Patients With PD Continue to Think Highly of Telehealth Services, Survey Finds

Patients with Parkinson disease (PD) were asked their opinions about which medical services they preferred to use via telehealth and which might be better suited to in-person care.

A recently published paper explored what patients with Parkinson disease (PD) think of telehealth services, as well as how they use such services.

Across health care, telehealth has been widely adopted during the COVID-2019 pandemic.

A previous survey conducted by the Parkinson's Foundation and the Columbia University Parkinson's Disease Center of Excellence saw an increase of telehealth utilization from 9.7% before the pandemic to 63.5% in June 2020.

Although pandemic restrictions are easing and vaccinations becoming more widespread, the researchers, writing in Movement Disorders, said they conducted the latest survey to understand under which circumstances patients might continue to find telehealth services useful.

In 2021, the organizations sent a new survey to the same group of patients, as well as those who were new to the organizations between 2020 and 2021. In total, the anonymous survey was sent to 16,026 email addresses; 1163 responses were received, and 944 complete responses were analyzed.

Of the 944 respondents, the mean age was 71.5 years and the mean disease duration was 7 years.

The majority of respondents—90.2%—were aware of telehealth services, and 82.8% used the service.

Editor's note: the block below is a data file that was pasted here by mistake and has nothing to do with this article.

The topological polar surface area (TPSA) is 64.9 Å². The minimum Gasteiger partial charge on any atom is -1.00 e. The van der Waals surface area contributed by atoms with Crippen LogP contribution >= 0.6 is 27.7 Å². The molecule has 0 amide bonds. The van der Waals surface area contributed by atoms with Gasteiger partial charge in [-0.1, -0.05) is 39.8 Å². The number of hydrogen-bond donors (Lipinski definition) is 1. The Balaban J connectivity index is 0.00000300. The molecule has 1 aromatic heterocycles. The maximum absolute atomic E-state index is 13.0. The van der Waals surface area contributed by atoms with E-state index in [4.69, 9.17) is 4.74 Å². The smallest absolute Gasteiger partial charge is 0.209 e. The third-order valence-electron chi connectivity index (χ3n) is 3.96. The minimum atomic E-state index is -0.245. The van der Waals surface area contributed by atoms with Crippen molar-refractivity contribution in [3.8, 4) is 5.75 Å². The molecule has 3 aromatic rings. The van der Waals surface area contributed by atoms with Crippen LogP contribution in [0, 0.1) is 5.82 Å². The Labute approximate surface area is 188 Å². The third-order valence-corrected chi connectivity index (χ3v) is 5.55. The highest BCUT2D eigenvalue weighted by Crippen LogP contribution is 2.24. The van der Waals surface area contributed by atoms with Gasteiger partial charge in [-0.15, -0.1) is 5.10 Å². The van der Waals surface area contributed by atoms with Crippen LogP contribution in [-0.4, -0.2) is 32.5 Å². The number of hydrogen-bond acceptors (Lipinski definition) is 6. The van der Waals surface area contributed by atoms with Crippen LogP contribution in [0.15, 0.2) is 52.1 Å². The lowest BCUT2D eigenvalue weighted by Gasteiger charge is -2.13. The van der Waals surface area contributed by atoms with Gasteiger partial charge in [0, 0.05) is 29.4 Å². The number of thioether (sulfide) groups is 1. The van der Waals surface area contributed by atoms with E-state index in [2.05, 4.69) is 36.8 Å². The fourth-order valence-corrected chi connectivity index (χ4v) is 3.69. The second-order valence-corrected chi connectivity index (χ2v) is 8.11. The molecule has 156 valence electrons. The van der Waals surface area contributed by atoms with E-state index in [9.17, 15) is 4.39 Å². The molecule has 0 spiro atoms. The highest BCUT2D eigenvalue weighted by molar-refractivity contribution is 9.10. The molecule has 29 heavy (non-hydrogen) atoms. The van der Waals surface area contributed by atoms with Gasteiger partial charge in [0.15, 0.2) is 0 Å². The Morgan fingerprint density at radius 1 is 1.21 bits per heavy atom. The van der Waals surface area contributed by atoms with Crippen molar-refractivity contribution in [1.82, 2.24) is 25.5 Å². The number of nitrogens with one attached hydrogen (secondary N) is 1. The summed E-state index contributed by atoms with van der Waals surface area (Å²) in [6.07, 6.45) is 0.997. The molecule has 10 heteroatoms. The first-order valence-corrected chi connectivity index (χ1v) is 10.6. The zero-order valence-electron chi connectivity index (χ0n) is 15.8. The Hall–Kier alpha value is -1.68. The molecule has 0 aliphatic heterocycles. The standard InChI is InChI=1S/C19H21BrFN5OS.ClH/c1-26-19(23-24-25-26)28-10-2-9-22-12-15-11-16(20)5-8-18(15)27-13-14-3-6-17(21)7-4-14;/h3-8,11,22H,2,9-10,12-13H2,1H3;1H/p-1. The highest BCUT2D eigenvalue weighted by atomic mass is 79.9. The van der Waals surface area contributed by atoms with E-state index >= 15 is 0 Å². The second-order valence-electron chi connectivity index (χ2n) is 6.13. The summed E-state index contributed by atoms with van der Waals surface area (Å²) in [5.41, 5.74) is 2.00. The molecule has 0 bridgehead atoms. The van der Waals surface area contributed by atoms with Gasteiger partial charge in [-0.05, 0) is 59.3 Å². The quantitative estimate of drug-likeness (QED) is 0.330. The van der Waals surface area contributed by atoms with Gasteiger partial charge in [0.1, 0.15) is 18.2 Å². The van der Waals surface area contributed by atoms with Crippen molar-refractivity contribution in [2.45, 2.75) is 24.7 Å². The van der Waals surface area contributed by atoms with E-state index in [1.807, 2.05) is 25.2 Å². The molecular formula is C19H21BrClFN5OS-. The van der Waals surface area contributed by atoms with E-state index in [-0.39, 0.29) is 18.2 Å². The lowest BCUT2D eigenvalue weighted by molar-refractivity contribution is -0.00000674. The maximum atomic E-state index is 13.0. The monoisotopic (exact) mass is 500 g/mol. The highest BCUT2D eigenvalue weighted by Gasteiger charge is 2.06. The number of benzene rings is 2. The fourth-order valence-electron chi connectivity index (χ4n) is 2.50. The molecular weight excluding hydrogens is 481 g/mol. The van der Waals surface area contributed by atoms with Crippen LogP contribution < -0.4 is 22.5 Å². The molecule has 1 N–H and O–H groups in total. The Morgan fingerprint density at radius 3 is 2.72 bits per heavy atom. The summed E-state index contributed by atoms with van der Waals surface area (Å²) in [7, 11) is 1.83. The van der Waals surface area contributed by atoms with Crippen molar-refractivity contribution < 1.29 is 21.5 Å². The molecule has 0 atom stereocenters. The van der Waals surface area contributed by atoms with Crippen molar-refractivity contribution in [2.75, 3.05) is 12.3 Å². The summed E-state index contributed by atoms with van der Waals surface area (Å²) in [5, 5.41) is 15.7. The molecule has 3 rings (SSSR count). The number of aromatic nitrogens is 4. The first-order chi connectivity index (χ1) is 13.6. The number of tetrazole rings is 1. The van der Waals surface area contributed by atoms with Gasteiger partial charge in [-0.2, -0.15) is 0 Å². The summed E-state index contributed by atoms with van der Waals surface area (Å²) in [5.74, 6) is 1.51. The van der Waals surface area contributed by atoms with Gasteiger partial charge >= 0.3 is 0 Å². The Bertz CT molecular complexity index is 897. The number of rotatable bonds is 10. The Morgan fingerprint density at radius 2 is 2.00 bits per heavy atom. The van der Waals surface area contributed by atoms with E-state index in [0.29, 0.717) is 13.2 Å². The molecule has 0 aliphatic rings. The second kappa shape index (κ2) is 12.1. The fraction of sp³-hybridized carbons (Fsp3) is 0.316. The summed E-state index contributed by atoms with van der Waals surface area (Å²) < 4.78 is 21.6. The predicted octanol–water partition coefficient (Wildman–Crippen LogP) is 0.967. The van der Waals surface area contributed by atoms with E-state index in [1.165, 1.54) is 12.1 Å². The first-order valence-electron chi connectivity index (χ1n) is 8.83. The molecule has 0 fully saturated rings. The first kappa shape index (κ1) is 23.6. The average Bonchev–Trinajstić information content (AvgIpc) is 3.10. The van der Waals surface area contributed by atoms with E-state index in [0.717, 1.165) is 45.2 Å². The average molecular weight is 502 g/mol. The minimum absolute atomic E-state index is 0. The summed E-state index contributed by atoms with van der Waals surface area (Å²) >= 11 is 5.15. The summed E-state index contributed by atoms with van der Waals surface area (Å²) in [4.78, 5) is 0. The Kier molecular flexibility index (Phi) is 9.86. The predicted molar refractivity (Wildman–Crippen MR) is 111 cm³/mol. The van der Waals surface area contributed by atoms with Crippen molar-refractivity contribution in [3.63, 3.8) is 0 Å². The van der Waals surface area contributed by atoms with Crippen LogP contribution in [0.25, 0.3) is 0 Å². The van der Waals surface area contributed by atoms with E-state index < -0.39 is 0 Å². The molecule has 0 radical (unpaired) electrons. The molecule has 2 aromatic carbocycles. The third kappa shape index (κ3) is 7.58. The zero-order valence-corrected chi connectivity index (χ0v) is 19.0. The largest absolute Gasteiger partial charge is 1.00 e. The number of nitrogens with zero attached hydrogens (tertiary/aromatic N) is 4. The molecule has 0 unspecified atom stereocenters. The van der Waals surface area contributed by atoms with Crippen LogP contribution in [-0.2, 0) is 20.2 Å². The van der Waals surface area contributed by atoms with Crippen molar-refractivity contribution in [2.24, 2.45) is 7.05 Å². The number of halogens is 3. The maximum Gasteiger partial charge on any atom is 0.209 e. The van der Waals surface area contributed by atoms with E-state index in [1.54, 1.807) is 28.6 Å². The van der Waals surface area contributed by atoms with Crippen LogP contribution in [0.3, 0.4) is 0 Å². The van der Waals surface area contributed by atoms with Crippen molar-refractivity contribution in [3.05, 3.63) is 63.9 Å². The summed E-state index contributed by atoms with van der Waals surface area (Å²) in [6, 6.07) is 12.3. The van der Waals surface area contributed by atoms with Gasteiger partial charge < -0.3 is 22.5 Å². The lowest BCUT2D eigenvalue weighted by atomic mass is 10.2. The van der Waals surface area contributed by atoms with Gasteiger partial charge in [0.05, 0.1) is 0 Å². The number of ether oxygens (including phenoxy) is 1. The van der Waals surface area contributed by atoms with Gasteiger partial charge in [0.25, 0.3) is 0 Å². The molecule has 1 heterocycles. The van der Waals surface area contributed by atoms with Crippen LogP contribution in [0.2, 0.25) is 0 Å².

Between April 2020 to April 2021, in-person visits were the most commonly used medical service, followed by telehealth appointments over either video or telephone. More than 40% of respondents reported that video or phone telehealth services were equally or more satisfying than in-person visits across all types of services.

By service, the highest satisfaction was seen in speech-language pathology (SLP) appointments (78.8%; 52/66) followed by mental health services (69.2%; 95/137).

Patients reported that visits conducted over video were comparable in quality to in-person visits, while visits conducted via telephone were perceived to be lower in quality than in-person visits.

Telehealth care was clearly preferred to not receiving care at all.

Respondents were also asked about specific factors that influenced their satisfaction or dissatisfaction. Patients liked the reduced travel time, ease and convenience, and having the option for follow-up appointments for minor issues. However, patients also suggested limiting the use of telehealth to less clinically complicated visits.

Telehealth visits were perceived as most useful in SLP, mental health, and relatively straightforward follow-up visits.

The researchers said the findings about the use of telehealth in SLP were notable, "given that disorders of speech and swallowing in PD result in significant decrements to health and quality of life but have also been found to be amenable to improvements with targeted SLP intervention."

They pointed out that other research has found found SLP delivered via telehealth is "feasible and effiacious." Even swallowing evaluation and treatment may be possible via telehealth, they said.

One limitation in the study is the low response rate of the survey. In addition, most of the respondents were White, and so findings might not be generalizable to more diverse populations.

Reference

Xu Y, Feeney MP, Surface M, et al. Attitudes toward telehealth services among people living with Parkinson's disease: a survey study. Mov Disord.
Published online March 26, 2022. doi:10.1002/mds.28990